The system itself is extremely easy to get to grips with. If we have odds of 7.75 on Wolves to beat Manchester United and place a £10 stake then all we need to do is multiply £10.00 x 7.75 and we have our winnings of £77.50.
Multiples are exactly the same, we just need to factor in two bets and the bonus we get to the odds due to the added risk of one of the two bets not coming in.
If we have England to beat San Marino at 1.82 and Japan to beat France at 5.28, we can set them as a double which (with a little behind the scenes calculating from your bookie) gives us odds of 9.62. If we place a £20 stake on this bet we would win £20.00 x 9.62 = £192.40.
Fractional odds are almost exclusively used by UK based bookmakers.
Mathematically they are the most logical of all the formats due to the fact that probability can be converted into a fraction with a relatively simple formula.
Regardless, the easiest way to understand the fractional system is to focus on the fractions — no maths at all.
If you are getting odds of 7/2 on England winning a football match then you will stand to gain £7 for every £2 you stake. So if you stake £2 you will win £7, if you stake £4 you will win £14.
Again, multiples are relatively simple but the odds you will end up with will vary wildly from bookie to bookie as they will all calculate the risk factor of each individual bet differently.
If you have England to win that fictional football match at 7/2 and Scotland to win at 3/1 and you place them as a double the formula for your bet would be £10 × (7/2 + 1) × (3/1 + 1) = £180, offering odds of 18/1.
These are probably the most complex of the formats, unless of course you grew up using the system.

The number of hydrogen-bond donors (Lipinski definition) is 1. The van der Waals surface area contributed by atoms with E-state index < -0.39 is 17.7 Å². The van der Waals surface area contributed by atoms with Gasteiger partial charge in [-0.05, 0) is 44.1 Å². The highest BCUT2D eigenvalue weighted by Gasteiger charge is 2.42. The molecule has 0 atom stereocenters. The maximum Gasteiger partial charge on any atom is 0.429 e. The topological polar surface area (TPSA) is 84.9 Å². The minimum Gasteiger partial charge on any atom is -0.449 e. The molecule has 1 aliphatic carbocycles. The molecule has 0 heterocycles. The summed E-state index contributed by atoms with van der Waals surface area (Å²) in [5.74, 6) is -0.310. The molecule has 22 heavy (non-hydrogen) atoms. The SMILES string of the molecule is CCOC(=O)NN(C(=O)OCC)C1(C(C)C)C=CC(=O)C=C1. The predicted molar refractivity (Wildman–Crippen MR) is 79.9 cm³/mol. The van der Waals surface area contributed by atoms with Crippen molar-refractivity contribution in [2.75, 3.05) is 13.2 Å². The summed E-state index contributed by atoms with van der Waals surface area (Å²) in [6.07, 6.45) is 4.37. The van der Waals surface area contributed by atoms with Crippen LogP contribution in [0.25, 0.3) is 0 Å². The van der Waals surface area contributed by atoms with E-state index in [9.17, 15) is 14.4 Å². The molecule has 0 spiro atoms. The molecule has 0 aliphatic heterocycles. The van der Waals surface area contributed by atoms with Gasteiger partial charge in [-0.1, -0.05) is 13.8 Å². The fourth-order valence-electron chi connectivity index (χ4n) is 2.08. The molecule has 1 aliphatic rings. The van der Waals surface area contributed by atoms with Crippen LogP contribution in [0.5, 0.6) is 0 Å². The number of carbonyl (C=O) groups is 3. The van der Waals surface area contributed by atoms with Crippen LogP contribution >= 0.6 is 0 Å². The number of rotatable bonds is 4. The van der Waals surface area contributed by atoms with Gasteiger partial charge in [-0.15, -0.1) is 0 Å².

The American format displays their odds with a reference to 100 units at all times. The odds are offered with a multiple of 100 such as +800.
If there is a + before the figure then that is what you would win if you placed a $/£/€100 bet, whereas a “-” suggests that you have to place a one hundred unit stake just to achieve the figure following it. So if we placed £10 at +800 (which is 9.00 or 8/1 in the previous formats) then we would stand to win £80.
Americans also use the term “parlay” instead of “multiple” or “accumulator” but they’re exactly the same thing.
While odds will vary, if we use a flat 4/1 chance of a double coming in (true odds for two 50/50 encounters) then you would have odds of +400, placing a £10 bet would net you a solid £40 — £30 of which is pure profit!
Cash Out FAQ
What are Betting Odds Formats?
There are three primary odds formats; Decimal, Fractional and “American”. Each format represents different value system, depends on the country and continent. Europeans use Decimal odds, UK Fractional odds while Americans have their own system, called American Odds.
What are the most common bet types?
The most common bet types are; Win-Draw-Win, Over/Under goals, half time, handicap, double chance, correct score and so on. A variety of other bet types are offered to; number of yellow cards, penalty yes or no, number of corners, goalscorers, corners etc.